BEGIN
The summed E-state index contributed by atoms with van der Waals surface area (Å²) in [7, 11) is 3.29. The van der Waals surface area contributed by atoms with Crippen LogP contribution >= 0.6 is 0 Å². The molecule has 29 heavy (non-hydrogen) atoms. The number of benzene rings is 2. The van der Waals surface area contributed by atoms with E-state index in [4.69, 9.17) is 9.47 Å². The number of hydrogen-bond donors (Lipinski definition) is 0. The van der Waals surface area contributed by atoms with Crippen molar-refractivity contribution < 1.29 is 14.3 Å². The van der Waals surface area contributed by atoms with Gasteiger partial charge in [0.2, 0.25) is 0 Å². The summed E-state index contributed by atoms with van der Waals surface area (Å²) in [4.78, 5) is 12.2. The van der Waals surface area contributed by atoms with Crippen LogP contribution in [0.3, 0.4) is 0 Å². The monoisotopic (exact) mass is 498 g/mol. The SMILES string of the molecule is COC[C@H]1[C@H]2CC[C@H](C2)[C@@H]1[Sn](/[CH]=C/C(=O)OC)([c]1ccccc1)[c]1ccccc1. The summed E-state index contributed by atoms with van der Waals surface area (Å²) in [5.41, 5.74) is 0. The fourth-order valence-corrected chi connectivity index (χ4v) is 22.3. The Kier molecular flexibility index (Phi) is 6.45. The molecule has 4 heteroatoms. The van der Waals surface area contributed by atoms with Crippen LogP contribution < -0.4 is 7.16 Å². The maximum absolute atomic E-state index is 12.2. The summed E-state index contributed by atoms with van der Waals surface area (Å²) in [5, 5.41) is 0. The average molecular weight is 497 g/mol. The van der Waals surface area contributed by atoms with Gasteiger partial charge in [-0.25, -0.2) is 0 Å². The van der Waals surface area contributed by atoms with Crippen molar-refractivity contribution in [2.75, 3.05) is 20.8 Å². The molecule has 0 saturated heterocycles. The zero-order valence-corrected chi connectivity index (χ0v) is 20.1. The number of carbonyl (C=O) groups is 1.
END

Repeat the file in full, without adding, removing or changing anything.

The summed E-state index contributed by atoms with van der Waals surface area (Å²) in [7, 11) is 3.29. The van der Waals surface area contributed by atoms with Crippen LogP contribution >= 0.6 is 0 Å². The molecule has 29 heavy (non-hydrogen) atoms. The number of benzene rings is 2. The van der Waals surface area contributed by atoms with E-state index in [4.69, 9.17) is 9.47 Å². The number of hydrogen-bond donors (Lipinski definition) is 0. The van der Waals surface area contributed by atoms with Crippen molar-refractivity contribution < 1.29 is 14.3 Å². The van der Waals surface area contributed by atoms with Gasteiger partial charge in [0.2, 0.25) is 0 Å². The summed E-state index contributed by atoms with van der Waals surface area (Å²) in [4.78, 5) is 12.2. The van der Waals surface area contributed by atoms with Crippen LogP contribution in [0.3, 0.4) is 0 Å². The monoisotopic (exact) mass is 498 g/mol. The SMILES string of the molecule is COC[C@H]1[C@H]2CC[C@H](C2)[C@@H]1[Sn](/[CH]=C/C(=O)OC)([c]1ccccc1)[c]1ccccc1. The summed E-state index contributed by atoms with van der Waals surface area (Å²) in [5.41, 5.74) is 0. The fourth-order valence-corrected chi connectivity index (χ4v) is 22.3. The Kier molecular flexibility index (Phi) is 6.45. The molecule has 4 heteroatoms. The van der Waals surface area contributed by atoms with Crippen LogP contribution < -0.4 is 7.16 Å². The maximum absolute atomic E-state index is 12.2. The summed E-state index contributed by atoms with van der Waals surface area (Å²) in [5, 5.41) is 0. The average molecular weight is 497 g/mol. The van der Waals surface area contributed by atoms with Gasteiger partial charge in [-0.25, -0.2) is 0 Å². The van der Waals surface area contributed by atoms with Crippen molar-refractivity contribution in [2.75, 3.05) is 20.8 Å². The molecule has 0 saturated heterocycles. The zero-order valence-corrected chi connectivity index (χ0v) is 20.1. The number of carbonyl (C=O) groups is 1.